the day to day of a professional actor in the San Francisco Bay Area

mostly the day to day of a professional actor in the San Francisco Bay Area, but also the home of the Counting Actors Project

Wednesday, July 11, 2012

On Making It Interesting

At a recent audition for an indie film, while I was using my prep time, I overheard two other actors discussing the sides.  One had decided to give the character a British accent.  Why?  She wanted to 'make it more interesting.'

Hoo boy!

I don't know how much research this actor had done, but the emails from the casting director had included a link to a website with more info for the film. From looking at that website, it was a pretty good guess that the characters they were casting at this session were at best, supporting characters, and probably in reality more like under-5's.  Characters who were not the focus of the story.  Characters who were there so that the leads had someone to talk to while they revealed major plot points, grew and changed emotionally, etc.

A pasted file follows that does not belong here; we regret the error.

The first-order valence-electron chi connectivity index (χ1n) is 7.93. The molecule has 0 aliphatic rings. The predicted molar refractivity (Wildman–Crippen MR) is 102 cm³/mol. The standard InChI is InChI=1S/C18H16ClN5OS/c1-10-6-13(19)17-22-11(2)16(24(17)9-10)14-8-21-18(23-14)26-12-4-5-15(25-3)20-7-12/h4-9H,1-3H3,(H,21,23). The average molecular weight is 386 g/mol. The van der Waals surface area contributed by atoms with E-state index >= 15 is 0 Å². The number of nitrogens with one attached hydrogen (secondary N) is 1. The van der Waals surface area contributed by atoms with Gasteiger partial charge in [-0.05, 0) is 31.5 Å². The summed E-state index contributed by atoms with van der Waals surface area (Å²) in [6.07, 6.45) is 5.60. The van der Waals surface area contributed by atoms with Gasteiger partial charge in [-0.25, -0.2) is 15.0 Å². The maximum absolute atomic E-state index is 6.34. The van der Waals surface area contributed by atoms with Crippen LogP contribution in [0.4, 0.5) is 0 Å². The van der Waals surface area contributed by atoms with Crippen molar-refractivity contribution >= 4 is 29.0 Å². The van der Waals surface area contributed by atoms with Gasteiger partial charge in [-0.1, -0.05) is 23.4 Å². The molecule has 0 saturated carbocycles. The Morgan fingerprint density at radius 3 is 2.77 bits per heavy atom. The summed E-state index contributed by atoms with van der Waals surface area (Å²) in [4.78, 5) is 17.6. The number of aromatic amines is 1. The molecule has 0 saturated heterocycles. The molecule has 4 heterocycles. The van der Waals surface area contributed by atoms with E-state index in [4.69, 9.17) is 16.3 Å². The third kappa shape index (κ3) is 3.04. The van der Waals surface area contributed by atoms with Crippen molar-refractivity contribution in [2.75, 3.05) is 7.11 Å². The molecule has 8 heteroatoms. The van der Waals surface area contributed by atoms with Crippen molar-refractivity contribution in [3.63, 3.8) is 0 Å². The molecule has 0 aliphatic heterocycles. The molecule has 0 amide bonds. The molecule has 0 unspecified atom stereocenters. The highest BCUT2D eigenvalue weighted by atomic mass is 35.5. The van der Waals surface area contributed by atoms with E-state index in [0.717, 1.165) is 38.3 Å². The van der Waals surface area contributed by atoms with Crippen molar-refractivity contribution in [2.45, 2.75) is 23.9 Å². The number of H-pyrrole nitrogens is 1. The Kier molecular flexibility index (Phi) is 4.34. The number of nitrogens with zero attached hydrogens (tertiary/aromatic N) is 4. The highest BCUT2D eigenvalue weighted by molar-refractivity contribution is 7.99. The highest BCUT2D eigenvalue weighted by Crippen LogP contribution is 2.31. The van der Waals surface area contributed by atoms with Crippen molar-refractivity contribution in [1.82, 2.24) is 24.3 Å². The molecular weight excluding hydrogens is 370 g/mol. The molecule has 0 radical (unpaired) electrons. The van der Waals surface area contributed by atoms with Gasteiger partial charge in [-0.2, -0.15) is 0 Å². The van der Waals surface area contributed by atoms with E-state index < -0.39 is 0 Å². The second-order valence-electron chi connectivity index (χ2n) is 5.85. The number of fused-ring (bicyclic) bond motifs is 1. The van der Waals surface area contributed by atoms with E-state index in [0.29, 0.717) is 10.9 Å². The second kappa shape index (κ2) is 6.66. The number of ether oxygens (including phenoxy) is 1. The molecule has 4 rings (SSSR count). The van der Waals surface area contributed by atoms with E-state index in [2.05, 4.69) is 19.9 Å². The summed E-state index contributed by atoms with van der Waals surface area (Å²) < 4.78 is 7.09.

Not characters who the viewer of the film was supposed to think 'that character is so interesting - I want to know more about her.'

I'm not saying these characters shouldn't be well-rounded, fully fleshed out, have an inner life.  Of course that's true.  But it behooves the actor to know why the character is there, what function the character has in the story, and to let that knowledge inform the choices.

Don't be funny if your character is the straight man.  Don't take focus when your character's function is to give focus to the lead. 

Figure out your job, and do it.  If you trust yourself with that, it's gonna be interesting.

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